I am growing my first clematis this year (not sure of the name because I lost the label).
I planted it beneath my rather ancient apple tree - and it has alrady started growing into it. Is this ok or can one affect the other ?
Also have got some rusty spots on leaves of the apple tree, not sure what it is or if it can transfer to Clematis. Any advice would be appreciated.
Hi Sara4 - I bought 2 originally - they were about 6 inches high. Fed them both the same on seaweed type liquid. One died a hoprrible death, this one has thrived. Someone said I should not feed once the flowers arrived - so I stopped and just gave it lots to drink.
Try a seaweed feed next year - it might help.
I can't see any reason not to do this. I have two rather manky old pear trees and I have trained two Viticella-type clematis to grwo through them in the summer. They look really pretty.
sounds a lovely idea. I'd avoid the really rampant ones, montana, armandii,
Green magpie's viticella suggestion is probably a good one. Anything you can cut back every year so it doesn't overwealm the tree or leave you with dead bits of clematis at the top of a tree, way out of reach, (like my armandii)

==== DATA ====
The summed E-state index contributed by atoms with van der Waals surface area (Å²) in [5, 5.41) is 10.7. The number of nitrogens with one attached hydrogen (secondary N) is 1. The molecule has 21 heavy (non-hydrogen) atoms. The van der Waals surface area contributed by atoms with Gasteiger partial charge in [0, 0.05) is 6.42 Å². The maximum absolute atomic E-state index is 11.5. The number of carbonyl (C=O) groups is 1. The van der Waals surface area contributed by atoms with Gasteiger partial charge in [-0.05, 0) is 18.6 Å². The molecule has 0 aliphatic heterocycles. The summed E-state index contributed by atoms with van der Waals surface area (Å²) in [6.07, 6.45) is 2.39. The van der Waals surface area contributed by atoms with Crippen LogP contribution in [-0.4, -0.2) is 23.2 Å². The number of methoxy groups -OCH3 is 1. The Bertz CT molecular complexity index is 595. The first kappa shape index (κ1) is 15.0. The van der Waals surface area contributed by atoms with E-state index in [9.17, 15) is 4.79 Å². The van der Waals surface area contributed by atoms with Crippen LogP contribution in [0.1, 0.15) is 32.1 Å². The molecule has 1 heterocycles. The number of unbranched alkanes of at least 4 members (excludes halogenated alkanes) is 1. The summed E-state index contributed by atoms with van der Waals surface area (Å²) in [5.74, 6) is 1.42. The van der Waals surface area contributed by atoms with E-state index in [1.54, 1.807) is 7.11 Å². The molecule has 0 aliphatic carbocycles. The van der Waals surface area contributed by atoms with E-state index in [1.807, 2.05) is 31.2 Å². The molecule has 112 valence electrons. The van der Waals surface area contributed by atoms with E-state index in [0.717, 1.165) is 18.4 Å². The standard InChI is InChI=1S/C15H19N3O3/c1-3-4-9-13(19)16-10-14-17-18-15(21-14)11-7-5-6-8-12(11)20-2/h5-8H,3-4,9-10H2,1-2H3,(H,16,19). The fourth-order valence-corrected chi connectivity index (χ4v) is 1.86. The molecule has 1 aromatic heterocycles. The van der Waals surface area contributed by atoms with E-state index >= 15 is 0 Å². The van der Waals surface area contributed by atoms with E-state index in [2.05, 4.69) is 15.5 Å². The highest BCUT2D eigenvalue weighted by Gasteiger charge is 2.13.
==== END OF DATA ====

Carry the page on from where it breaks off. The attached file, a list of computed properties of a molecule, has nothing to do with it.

In the sticks near Peterborough
One house my Mother had had over 70 clematis growing through the trees ,they were ok and kept in check but they can strangle a tree and as in covering it and taking over ending in a bit of a mess,but they do look better growing through a bush or like mine ,a rose ,passion flower and red currant bush.
Thank you - I put viticella into the search on here and it came up with lots of them - including one that looks like mine called Bluebell, so hopefully it will get on ok in the apple tree.
Yes, the big strong ones (Armandii and Montana, which yours doesn't look like) are to be treated with caution. We let one of each of these grow up through old - and eventually dead - apples trees. In the end the trees fell over, probably helped by the weight of the huge clematis. The Montana has survived, by being attached to a second tree, which it now reaches by straggling across the ground; the Armadii has died.
Looks great Lyndab. When they're just tiny plants they need a bit of time to get a decent root system on them so it's usually better to pot them up and grow them on for a bit before planting out into the ground where they can get 'lost'. Lovely that yours has taken so well.
I live in west central Scotland - not where that photo is...